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A solid experience hindered by trying to do too many things at once.

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    Horizon Zero Dawn

    Rating: 3.5 – Good

    A solid experience hindered by trying to do too many things at once.

    I posted a video of the review on Youtube: https://youtu.be/yZFZD5dwuKc

    Last year, I missed out on Horizon Zero Dawn. Well not exactly, I played around five hours of the game and then lost interest. It didn’t stand out during the time I was playing. I just wasn’t feeling it at the time. Now in 2018, I’m back for more with a full review of Horizon Zero Dawn. The game is a breath of fresh air in some ways, but it’s also primarily recycling well-established ideas in a unique manner. Guerilla Games have finally stepped out of their Killzone-centric comfort zone. Personally, I’ve never played any of the games, but they’ve always been sitting there in my backlog. The first thing that stood out to me about this game was the non-sexualized female lead. Their choice of the lead protagonist was certainly a step in the right direction for the industry.

    Horizon Zero Dawn has you playing as a young hunter named Aloy. She’s born as an outcast of the Nora tribe. Aloy is raised by another outcast named Rost. The game begins with a young Aloy finding a strange device called a focus, which provides her with a technological edge. The post-apocalyptic world is filled to brim with robot dinosaurs. When I first played the game, it felt bland. However, now with a more analytical approach, I appreciate how well the world plays into the themes presented within the story. My favorite part of the game is how well it presents a world with such a jarring contrast. It juxtaposes tribe based civilizations with remnants of futuristic tools and creatures. There’s also the strong thematic presence of nature and technology. In this world, technology has become an artifact of the distant past, yet it’s ever present in the form of the robotic wildlife.

    Horizon Zero Dawn is essentially a chameleon in the form of a video game as it’s certainly a product of its time. Mechanically speaking, the gameplay is a melting pot of current generation trends. In this game, we have the climbing from Uncharted, the Detective Mode from Batman, the crafting from The Last of Us, the Witcher sense from the Witcher 3, the morality based conversation pie from Mass Effect, and even the generic open world approach. All these mechanics work as a decent whole, but I can’t help but feel like each aspect was watered down in comparison to the games they came from. It results in a jack of all trades approach to the gameplay. Even my complaints are watered down due to sheer number of derivative mechanics embedded in the game. For example, rock climbing feels pretty smooth, but there are times where it’s not very clear where to climb next. It gets very bad at times, but climbing doesn’t have that much of a presence in the big picture. The problem with Horizon taking so many mechanics from other games is the inevitable comparisons to the sources of each mechanic. For almost every one of these borrowed mechanics, it’s executed worse in Horizon. The mechanics suit their source games more naturally simply due to the nature of design. The systems in place function well enough to set the stage, but they fail to provide a solid experience in the long run.

    My experience with the combat was subpar as there was a genuine lack of thrill. I played on the game’s normal difficulty and had a passable experience. Fighting robot dinosaurs certainly sounds like an action-packed experience, but in execution, it felt like it was missing impact. Eventually, combat simply became a vehicle for the narrative as it felt like I was simply going through the motions. Aloy has a whole arsenal of weapons, but I quickly just focused on the hunter’s bow and the sharpshot bow. All the robotic enemies have weak points that are highlighted when Aloy uses her focus. However, problems arise with the focus as the highlighting fades away after a while and activating the focus forces Aloy to move at walking pace. This kills the flow of movement, while making absolutely no sense as the focus is a small device that doesn’t seem to require much effort to make use of. There’s also an element system, but the only element I consistently relied on was fire. It was just so effective against so many enemies that it became my primary element. There were moments that felt exhilarating, but the arrow-spongy enemies quickly resulted in monotony. Aloy is unable to take many hits from enemies without dying, but the health system allows the player to craft health potions wherever, whenever. Death isn’t even that bad as the checkpoint system is very forgiving. This results in there being no true weight to combat.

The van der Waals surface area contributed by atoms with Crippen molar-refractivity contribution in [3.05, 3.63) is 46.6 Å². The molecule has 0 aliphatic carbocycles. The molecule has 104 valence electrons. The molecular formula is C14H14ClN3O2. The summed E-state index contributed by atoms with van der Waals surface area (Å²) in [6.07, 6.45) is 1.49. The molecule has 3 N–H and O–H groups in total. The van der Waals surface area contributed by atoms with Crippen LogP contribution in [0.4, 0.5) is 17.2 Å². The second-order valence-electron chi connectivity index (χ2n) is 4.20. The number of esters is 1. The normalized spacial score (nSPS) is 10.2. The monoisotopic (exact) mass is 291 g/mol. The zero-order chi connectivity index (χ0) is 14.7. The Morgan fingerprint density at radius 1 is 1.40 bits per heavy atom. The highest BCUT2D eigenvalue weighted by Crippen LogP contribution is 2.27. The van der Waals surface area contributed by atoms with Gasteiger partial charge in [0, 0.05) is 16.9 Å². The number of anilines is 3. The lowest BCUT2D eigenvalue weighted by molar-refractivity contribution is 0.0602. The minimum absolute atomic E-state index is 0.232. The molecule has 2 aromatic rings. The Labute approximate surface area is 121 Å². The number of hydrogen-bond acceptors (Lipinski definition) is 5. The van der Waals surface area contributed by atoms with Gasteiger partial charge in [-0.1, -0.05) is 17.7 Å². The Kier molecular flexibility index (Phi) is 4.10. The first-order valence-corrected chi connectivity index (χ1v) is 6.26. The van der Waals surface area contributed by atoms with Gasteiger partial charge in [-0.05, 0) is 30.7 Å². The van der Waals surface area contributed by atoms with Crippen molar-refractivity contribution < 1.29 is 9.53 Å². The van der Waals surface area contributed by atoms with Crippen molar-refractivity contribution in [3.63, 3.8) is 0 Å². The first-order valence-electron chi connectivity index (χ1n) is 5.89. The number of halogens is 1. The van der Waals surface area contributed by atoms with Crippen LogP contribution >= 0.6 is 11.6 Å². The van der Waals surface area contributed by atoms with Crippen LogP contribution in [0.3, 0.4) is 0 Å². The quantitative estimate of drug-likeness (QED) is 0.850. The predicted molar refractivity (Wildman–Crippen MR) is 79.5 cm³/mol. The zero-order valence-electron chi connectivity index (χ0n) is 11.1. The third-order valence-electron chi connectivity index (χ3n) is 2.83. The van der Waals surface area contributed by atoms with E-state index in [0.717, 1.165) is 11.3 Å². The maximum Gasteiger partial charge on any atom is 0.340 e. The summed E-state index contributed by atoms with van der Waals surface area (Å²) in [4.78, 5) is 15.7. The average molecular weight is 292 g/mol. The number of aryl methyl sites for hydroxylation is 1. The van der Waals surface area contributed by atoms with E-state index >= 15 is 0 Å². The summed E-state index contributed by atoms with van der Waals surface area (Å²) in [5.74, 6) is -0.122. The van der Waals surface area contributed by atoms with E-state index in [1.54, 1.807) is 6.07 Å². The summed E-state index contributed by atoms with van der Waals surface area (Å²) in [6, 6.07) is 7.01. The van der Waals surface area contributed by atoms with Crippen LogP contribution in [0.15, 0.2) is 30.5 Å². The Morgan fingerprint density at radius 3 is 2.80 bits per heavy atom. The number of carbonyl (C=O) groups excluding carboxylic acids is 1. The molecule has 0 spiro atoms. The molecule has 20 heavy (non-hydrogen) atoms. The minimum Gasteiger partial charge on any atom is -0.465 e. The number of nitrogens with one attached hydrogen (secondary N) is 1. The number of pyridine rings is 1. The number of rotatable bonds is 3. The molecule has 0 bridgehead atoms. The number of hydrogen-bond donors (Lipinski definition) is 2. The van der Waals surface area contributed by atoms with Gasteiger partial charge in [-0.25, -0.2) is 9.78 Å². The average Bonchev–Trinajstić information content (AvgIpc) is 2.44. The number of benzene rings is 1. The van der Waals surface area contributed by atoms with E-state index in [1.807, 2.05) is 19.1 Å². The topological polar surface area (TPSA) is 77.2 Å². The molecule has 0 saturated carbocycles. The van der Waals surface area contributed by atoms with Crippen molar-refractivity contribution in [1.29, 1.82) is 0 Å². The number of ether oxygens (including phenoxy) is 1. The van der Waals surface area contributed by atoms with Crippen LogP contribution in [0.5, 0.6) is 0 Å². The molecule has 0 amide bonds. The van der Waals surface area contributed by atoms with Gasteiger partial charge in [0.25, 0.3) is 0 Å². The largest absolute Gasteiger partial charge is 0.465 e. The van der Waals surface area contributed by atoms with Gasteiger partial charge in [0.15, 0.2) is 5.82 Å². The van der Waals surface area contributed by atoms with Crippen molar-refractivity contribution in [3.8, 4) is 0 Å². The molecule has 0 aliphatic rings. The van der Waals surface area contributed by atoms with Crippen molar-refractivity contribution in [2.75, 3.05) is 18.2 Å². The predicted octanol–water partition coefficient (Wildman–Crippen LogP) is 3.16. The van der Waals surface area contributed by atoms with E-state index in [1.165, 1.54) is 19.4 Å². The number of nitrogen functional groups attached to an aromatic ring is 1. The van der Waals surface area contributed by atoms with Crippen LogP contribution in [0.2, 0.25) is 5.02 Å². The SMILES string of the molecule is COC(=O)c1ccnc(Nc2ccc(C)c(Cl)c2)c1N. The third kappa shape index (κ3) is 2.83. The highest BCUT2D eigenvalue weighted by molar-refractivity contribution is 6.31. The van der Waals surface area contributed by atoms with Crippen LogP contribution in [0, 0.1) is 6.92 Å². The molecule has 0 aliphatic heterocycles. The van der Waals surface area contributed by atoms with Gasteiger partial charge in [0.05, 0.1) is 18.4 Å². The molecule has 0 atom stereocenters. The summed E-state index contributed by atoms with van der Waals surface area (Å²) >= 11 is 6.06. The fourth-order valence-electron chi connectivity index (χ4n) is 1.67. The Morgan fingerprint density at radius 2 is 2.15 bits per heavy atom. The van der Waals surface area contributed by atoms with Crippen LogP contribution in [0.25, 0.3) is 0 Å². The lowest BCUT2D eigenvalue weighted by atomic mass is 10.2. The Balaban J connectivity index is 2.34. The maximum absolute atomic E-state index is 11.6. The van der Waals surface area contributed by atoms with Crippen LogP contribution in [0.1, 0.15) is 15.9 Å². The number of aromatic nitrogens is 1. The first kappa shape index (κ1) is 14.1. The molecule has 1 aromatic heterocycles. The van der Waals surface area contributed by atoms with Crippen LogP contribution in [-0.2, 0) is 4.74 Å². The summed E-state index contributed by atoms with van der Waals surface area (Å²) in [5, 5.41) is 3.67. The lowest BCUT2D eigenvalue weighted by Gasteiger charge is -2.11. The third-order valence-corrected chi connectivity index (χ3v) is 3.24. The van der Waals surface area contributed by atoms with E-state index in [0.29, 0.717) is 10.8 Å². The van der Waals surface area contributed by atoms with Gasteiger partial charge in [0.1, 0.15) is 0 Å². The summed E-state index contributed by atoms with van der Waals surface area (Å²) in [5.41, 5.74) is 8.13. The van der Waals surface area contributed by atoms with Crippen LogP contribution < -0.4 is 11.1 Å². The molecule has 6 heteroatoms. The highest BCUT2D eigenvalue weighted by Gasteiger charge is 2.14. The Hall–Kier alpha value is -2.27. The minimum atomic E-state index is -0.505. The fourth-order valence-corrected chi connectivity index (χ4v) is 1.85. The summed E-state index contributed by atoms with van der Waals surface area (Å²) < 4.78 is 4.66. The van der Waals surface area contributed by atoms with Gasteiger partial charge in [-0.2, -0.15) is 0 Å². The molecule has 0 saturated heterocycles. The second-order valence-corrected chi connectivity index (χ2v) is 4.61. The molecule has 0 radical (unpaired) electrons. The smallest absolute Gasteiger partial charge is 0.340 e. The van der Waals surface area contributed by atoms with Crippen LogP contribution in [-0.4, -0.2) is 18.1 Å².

Exploration is crucial in Horizon Zero Dawn due to its nature as an open world game. Aloy gathers healing plants to add to her medicine pouch, acting as a health pool. Honestly, I’m not fond of the health pool because it resulted in medicine farming similar to farming for blood vials in Bloodborne, but to a lesser extent. The world is sprinkled with save points in the form of bonfires, but they don’t heal the player. It’s ridiculous because restarting from checkpoints returns Aloy to full health, so I would save and then restart from the checkpoint to regain my health. Otherwise, I’d have to waste some of my saved up medicine to be at full strength. Traveling on foot is a genuine highlight of the game as Aloy runs, slides, and then rolls in a magnificently smooth manner. On a mount however, it’s a nightmare as steering these clunky creatures is a headache inducing disaster. For some reason, the mounts move in such a way that they can easily head towards the camera and get confused on which way the player wants them to go. Admittedly, mount movement is serviceable if the player just moves forward in a straight line, but traversing the open world often requires a lot more than just running straight ahead. The world is full of robot dinosaurs, but after a while, I just ran past them all and went straight to the next quest destination. It really highlights the inherent padding in the open world genre. Personally, I’m quite tired of having to run all the way to the next mission location just to progress the plot. During quests, Aloy can follow tracks from her focus. This works like the Witcher sense sort of, though it’s more convenient as the player just toggles the track that they’re following. There are many collectibles in many forms. Unfortunately, they often require the focus to slowly scan them, while also resulting in Aloy having to move at walking pace. It makes exploring derelict ruins a chore as the player needs to break movement consistency for the sake of finding and scanning collectibles.